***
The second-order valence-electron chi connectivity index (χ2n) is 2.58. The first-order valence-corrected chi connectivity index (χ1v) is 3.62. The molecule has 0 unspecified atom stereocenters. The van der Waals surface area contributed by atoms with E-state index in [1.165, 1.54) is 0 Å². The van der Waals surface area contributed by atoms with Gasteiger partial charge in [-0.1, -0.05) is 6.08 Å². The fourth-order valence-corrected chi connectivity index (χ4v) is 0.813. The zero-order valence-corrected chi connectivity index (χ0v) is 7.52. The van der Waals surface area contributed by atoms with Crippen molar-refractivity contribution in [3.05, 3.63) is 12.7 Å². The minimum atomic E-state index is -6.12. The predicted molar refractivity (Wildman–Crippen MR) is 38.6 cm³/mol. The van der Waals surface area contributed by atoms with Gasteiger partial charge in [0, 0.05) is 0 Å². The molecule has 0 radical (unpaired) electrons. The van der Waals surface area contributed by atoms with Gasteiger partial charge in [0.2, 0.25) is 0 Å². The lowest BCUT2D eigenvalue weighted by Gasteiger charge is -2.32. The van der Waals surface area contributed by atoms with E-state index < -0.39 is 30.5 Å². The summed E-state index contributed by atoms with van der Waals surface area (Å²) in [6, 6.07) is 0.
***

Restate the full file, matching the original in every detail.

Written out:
The second-order valence-electron chi connectivity index (χ2n) is 2.58. The first-order valence-corrected chi connectivity index (χ1v) is 3.62. The molecule has 0 unspecified atom stereocenters. The van der Waals surface area contributed by atoms with E-state index in [1.165, 1.54) is 0 Å². The van der Waals surface area contributed by atoms with Gasteiger partial charge in [-0.1, -0.05) is 6.08 Å². The fourth-order valence-corrected chi connectivity index (χ4v) is 0.813. The zero-order valence-corrected chi connectivity index (χ0v) is 7.52. The van der Waals surface area contributed by atoms with Crippen molar-refractivity contribution in [3.05, 3.63) is 12.7 Å². The minimum atomic E-state index is -6.12. The predicted molar refractivity (Wildman–Crippen MR) is 38.6 cm³/mol. The van der Waals surface area contributed by atoms with Gasteiger partial charge in [0, 0.05) is 0 Å². The molecule has 0 radical (unpaired) electrons. The van der Waals surface area contributed by atoms with Gasteiger partial charge in [0.2, 0.25) is 0 Å². The lowest BCUT2D eigenvalue weighted by Gasteiger charge is -2.32. The van der Waals surface area contributed by atoms with E-state index < -0.39 is 30.5 Å². The summed E-state index contributed by atoms with van der Waals surface area (Å²) in [6, 6.07) is 0.